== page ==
STRANGE BUT TRUE- Don't sneeze: How to keep a spoon dangling


DRAWING BY DEBORAH DERR McCLINTOCK

Q. Here's one for the riotous road: the nose spoon-hang. What keeps the lightweight utensil suspended there, to the amazement or sarcasm of onlookers? –C. deBergerac

A. You'll need to clean the spoon and the tip of your nose, breathe lightly onto the interior surface of the bowl and then seat it against your nose, details Jearl Walker in The Flying Circus of Physics. When you feel the spoon hold, let it dangle. If it and your nose are free of oil, there can be enough friction to make this work.

Condensation from your moist breath helps fix the spoon in place. Although a thick water layer acts as a lubricant, a very thin layer acts like a glue because of electrical attraction between the water molecules and the nearby surfaces of spoon and skin.

"My record for this stunt is 1 hour and 15 minutes, which I like to say was in a French restaurant in Toronto," Walker says. "However, the truth is I was in a truck stop in Youngstown, Ohio, where a burly member of a motorcycle gang suggested that the spoon would hang better if he reshaped my nose."

Q. The police suspect there's been a murder, but no body has turned up anywhere. Does this mean they have to give up on the case?– S. Peterson

A. That's what 1949 London serial killer John George Haigh boasted to police after killing Mrs. Durand-Deacon, saying he had dissolved her remains in acid so the victim no longer existed, says E. J. Wagner in The Science of Sherlock Holmes. "You will find the sludge which remains on Leopold Road. But," he smiled confidently, "you can't prove murder without a body."

Haigh was mistaken on this point, as many others have been. The law does not require a corpse but rather a "corpus delicti," or "the body of evidence that establishes the crime has taken place." Not understanding this, Haigh made a full confession of the killing, plus five others, claiming he was a vampire in dire need of their blood. The police pegged his motive as going after the women's valuables. When experts examined the sludge, they spotted small polished pebbles that turned out to be gallstones of the late Mrs. Durand-Deacon. Also found were her dentures, bone fragments, and part of a handbag. Later, the jury wasted no time in finding Haigh guilty and sentencing him to death.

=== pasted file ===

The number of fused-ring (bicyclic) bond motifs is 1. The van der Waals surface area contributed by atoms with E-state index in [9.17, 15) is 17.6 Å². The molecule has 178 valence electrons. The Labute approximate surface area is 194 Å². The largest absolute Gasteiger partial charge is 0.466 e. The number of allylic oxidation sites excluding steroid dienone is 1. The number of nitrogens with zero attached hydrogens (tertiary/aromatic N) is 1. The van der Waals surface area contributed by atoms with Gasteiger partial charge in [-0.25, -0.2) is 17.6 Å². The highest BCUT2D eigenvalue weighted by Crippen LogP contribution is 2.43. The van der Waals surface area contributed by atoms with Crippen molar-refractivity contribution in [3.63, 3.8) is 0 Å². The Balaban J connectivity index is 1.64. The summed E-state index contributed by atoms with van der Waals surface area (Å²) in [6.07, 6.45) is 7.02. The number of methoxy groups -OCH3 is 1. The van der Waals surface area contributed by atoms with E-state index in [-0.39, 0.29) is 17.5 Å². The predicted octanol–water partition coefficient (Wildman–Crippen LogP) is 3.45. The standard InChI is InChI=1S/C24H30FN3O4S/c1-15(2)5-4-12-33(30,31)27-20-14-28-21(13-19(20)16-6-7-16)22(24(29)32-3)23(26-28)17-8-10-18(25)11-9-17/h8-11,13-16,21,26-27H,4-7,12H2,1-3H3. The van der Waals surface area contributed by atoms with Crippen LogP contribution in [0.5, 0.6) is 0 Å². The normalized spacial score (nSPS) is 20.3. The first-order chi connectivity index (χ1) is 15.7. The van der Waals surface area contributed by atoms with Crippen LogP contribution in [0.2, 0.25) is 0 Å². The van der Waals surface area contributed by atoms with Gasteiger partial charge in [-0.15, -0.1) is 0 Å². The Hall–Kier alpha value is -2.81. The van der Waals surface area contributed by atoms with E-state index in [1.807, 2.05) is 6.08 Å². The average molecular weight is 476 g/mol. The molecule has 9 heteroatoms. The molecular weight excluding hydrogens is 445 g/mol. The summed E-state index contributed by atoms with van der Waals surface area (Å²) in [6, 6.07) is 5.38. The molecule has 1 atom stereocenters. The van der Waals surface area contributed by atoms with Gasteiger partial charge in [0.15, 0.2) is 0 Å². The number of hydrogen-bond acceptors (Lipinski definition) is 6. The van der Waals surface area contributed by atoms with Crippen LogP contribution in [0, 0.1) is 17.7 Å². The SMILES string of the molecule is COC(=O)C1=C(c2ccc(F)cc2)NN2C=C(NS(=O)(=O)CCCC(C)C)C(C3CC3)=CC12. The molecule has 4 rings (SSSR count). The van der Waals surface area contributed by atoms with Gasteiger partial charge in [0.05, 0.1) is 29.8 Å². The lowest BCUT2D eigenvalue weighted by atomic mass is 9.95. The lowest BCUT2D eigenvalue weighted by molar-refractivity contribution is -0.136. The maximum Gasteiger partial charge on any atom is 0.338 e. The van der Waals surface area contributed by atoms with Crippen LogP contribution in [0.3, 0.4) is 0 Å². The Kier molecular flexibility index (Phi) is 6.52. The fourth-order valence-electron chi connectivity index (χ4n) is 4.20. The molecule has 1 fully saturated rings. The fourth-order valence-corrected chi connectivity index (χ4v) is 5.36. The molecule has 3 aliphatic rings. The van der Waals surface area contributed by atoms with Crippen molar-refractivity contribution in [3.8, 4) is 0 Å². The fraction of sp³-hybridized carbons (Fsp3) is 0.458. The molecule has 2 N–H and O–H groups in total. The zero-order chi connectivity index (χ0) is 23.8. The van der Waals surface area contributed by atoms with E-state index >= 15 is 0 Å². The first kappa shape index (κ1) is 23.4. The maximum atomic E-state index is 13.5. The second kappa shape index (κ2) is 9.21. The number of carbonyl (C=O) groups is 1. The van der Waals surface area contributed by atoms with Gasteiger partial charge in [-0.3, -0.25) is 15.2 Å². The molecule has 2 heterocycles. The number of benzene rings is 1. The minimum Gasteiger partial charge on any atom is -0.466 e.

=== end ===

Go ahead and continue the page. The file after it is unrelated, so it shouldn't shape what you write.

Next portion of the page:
Q. Are you sports fan enough to know who's in peril of encountering a life-threatening "burble"? Out of the clear blue sky, one might add. -I. Carus

A. That's the name skydivers give to the wake they generate as they fall, at maybe 200 kilometers per hour terminal velocity, with a vortex of air currents stretching a meter or so behind and pure turbulence farther back, says New Scientist magazine. Silent and invisible, burbles can play havoc with jumpers or their equipment. Under normal free-fall conditions, divers can change their orientation and rate of descent by adjusting their arms and legs to alter the force of the air on their bodies. Move into a burble, however, and the force changes suddenly, precipitating a tumble.

These risks are highest during formation dives with large numbers of divers. When two or more join together, their burbles combine into an even bigger problem for the divers above them. Especially when divers release their parachutes, they must be sure to keep them clear of burbles. In early 2007, Russian skydiver Kirill Samotsvetov died during an attempt to create a 200-person formation in free fall. After the formation broke up, Samotsvetov deployed his chute but flew into the burble of another canopy, collapsing his parachute.

Q. It was one of those days: You accidentally stepped onto a leftover movie set from the The Incredible Shrinking Man– and got shrunk. Now what's coming? –R. Matheson

A. This'll leave you about an inch high, says University of Chicago biologist Michael LaBarbera, who actually took calipers to film frames of the old classic to gauge the shrinkage. You used to be maybe 70 inches, so you've scaled down by a factor of 70: 1/70th as tall, 1/70th as broad, 1/70th as deep. This means you'll now be only about 1/350,000th of your original weight (1/70th cubed), because weight varies with volume.

Look out! At just a tiny fraction of an ounce, you could become mousemeal!

And who turned on that big chill? At your size, you have a lot more surface area for your weight– 70 times as much in fact (because your weight got shrunk in three dimensions, area only two). This means you're losing body heat fast. You'll have to step up metabolism like other small critters, meaning you'll need to eat all the time like a tiny shrew, which consumes its weight in food every day.

But here's a bracing fact: The cross-sectional area of your muscles shrank less than your weight, leaving you 70 times as strong for your size! So that sewing needle you located will feel light as a rapier, if ever that venomous spider ventures out of its hiding spot. You know it's lurking somewhere. After all, you've seen the flick.

Send Strange questions to brothers Bill and Rich at strangetrue@compuserve.com.

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